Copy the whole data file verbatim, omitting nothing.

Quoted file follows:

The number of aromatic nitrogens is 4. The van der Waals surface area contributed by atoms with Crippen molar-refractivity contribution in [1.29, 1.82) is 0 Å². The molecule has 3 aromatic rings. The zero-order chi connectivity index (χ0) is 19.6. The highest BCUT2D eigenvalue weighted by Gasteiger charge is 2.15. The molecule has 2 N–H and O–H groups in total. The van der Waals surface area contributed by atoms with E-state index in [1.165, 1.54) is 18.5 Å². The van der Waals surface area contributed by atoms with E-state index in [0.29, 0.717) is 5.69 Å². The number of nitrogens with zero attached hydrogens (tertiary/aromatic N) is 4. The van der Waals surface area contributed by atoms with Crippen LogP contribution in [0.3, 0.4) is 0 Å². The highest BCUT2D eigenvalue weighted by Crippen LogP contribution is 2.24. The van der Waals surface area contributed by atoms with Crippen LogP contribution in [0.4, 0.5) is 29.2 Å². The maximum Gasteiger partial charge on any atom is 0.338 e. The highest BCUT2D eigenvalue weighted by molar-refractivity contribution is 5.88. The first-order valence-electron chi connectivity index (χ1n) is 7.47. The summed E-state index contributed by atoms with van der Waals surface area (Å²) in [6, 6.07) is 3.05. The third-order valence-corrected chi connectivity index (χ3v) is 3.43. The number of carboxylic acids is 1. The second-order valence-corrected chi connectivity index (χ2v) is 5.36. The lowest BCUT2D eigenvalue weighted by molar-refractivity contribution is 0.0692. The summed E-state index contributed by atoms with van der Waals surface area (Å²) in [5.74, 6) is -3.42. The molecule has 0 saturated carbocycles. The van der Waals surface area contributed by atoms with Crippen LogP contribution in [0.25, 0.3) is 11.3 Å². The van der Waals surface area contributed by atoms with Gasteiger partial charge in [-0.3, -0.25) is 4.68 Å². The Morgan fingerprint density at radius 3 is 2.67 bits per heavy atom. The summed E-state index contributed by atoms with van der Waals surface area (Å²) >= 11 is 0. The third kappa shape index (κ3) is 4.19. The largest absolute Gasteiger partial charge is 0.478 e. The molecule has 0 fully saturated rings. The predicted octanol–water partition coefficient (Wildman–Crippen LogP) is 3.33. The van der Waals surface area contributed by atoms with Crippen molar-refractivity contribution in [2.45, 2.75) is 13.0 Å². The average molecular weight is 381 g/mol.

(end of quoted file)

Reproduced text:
The number of aromatic nitrogens is 4. The van der Waals surface area contributed by atoms with Crippen molar-refractivity contribution in [1.29, 1.82) is 0 Å². The molecule has 3 aromatic rings. The zero-order chi connectivity index (χ0) is 19.6. The highest BCUT2D eigenvalue weighted by Gasteiger charge is 2.15. The molecule has 2 N–H and O–H groups in total. The van der Waals surface area contributed by atoms with E-state index in [1.165, 1.54) is 18.5 Å². The van der Waals surface area contributed by atoms with E-state index in [0.29, 0.717) is 5.69 Å². The number of nitrogens with zero attached hydrogens (tertiary/aromatic N) is 4. The van der Waals surface area contributed by atoms with Crippen LogP contribution in [0.3, 0.4) is 0 Å². The highest BCUT2D eigenvalue weighted by Crippen LogP contribution is 2.24. The van der Waals surface area contributed by atoms with Crippen LogP contribution in [0.4, 0.5) is 29.2 Å². The maximum Gasteiger partial charge on any atom is 0.338 e. The highest BCUT2D eigenvalue weighted by molar-refractivity contribution is 5.88. The first-order valence-electron chi connectivity index (χ1n) is 7.47. The summed E-state index contributed by atoms with van der Waals surface area (Å²) in [6, 6.07) is 3.05. The third-order valence-corrected chi connectivity index (χ3v) is 3.43. The number of carboxylic acids is 1. The second-order valence-corrected chi connectivity index (χ2v) is 5.36. The lowest BCUT2D eigenvalue weighted by molar-refractivity contribution is 0.0692. The summed E-state index contributed by atoms with van der Waals surface area (Å²) in [5.74, 6) is -3.42. The molecule has 0 saturated carbocycles. The van der Waals surface area contributed by atoms with Crippen LogP contribution in [0.25, 0.3) is 11.3 Å². The van der Waals surface area contributed by atoms with Gasteiger partial charge in [-0.3, -0.25) is 4.68 Å². The Morgan fingerprint density at radius 3 is 2.67 bits per heavy atom. The summed E-state index contributed by atoms with van der Waals surface area (Å²) >= 11 is 0. The third kappa shape index (κ3) is 4.19. The largest absolute Gasteiger partial charge is 0.478 e. The molecule has 0 fully saturated rings. The predicted octanol–water partition coefficient (Wildman–Crippen LogP) is 3.33. The van der Waals surface area contributed by atoms with Crippen molar-refractivity contribution in [2.45, 2.75) is 13.0 Å². The average molecular weight is 381 g/mol.